'Heading in the right direction': Advocates optimistic B.C.'s high childcare costs will decline
Report finds Vancouver has second most expensive childcare in Canada — but doesn't include new initiatives
Metro Vancouver has some of the highest childcare fees in Canada but those in the province pushing for affordable daycare are optimistic things are changing.
A new report released on Thursday by the Canadian Centre for Policy Alternatives (CCPA) found that Vancouver's childcare fees are up to eight times more expensive than in other parts of the country like Quebec City — and only behind Toronto in terms of cost.
Iglika Ivanova, a senior economist and public interest researcher with the CCPA in B.C., said the results of the annual study are not surprising because childcare costs reflect provincial policies.
"We've found, over five years of running the surveys, that provinces where childcare is largely left to the market have very, very high fees for parents," Ivanova told Stephen Quinn, host of CBC's The Early Edition.
"Places where provinces invest public dollars in reducing fees and affordability for families see a very different story."
New programs to reduce fees
The B.C. government has recently started investing more money into childcare with three new fee-reduction programs.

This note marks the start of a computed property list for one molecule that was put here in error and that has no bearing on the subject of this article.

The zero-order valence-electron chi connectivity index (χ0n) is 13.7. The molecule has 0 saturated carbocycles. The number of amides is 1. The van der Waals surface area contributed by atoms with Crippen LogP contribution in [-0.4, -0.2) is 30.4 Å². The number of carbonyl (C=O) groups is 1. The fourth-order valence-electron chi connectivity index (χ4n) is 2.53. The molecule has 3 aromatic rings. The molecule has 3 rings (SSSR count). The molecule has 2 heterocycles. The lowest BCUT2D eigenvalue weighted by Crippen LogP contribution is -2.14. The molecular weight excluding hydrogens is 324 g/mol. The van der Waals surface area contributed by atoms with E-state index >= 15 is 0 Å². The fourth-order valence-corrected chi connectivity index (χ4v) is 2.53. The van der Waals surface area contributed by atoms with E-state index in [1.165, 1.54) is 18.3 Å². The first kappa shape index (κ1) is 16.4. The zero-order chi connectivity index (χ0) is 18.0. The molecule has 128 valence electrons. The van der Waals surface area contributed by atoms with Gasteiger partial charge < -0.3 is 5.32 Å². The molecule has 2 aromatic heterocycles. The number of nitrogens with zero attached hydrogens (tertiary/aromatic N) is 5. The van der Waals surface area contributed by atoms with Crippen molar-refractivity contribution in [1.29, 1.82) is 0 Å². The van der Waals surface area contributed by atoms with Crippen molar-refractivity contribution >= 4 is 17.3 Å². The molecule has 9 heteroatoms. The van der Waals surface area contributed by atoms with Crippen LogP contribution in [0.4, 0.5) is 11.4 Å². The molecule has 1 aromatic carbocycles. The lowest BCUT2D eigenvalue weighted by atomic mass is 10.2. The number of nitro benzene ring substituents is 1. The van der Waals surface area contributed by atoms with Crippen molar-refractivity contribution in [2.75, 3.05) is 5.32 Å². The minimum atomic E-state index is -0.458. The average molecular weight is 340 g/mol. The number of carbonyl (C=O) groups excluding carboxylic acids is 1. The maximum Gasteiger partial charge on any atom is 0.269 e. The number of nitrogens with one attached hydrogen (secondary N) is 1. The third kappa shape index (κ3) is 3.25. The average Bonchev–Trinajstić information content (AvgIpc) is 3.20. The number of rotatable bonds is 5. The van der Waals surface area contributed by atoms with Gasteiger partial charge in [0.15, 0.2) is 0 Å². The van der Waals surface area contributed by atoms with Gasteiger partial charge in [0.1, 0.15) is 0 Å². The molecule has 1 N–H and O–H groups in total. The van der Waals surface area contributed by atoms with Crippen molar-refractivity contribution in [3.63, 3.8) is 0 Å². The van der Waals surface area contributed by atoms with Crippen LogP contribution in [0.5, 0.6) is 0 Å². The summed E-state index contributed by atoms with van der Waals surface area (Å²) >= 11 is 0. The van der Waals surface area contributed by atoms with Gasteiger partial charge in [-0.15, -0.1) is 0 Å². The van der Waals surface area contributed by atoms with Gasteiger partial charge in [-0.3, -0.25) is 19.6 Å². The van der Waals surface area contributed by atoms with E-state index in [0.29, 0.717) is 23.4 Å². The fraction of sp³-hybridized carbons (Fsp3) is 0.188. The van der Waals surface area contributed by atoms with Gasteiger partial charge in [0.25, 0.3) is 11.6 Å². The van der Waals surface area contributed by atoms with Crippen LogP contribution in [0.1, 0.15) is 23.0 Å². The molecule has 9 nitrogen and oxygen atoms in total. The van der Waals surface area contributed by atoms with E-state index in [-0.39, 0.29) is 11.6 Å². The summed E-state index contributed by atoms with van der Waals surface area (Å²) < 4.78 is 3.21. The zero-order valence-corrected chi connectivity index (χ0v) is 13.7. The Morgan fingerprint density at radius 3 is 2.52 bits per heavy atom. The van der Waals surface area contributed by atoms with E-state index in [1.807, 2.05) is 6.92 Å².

A $10-a-day prototype program is currently underway at 53 sites across the province.
Last year, fees were reduced across the board at licensed childcare centres by up to $350 a month and an income-tested subsidy was introduced for families that earn less than $111,000 a year.
"This is the first time ever that the government is investing in lowering parents fees," said Katrina Chen, Minister of State for Child Care.
"It's already bringing affordable relief and lowering fees for tens of thousands of families."
Those initiatives are not reflected in the CCPA report because the study was conducted in May and August, before the programs were rolled out.
Chen said she's optimistic about the direction B.C. is heading.
"A lot of families are paying less than $200 a month now," Chen said.
"I'm actually very positive and I look forward to looking at [CCPA's] data and sharing our data with everybody to see how our programs are making a difference."
'Not going to happen overnight'
Sharon Gregson, a spokesperson with Coalition of Child Care Advocates of B.C., is quick to praise the steps the province has taken toward improving affordability.
But, she says, a lot of work is still needed.
"This is Year 1 of a 10-year-plan," she said.
"It was a big shift to turn around the complete chaos and so it's certainly not going to happen overnight. But we're most definitely heading in the right direction."
Gregson said she hopes childcare will one day follow a similar plan as schooling in B.C.: free and universally available.
"For the cynics out there who think this is just too big a project: it's not," she said.
"It's underway and it's happening."
With files from The Early Edition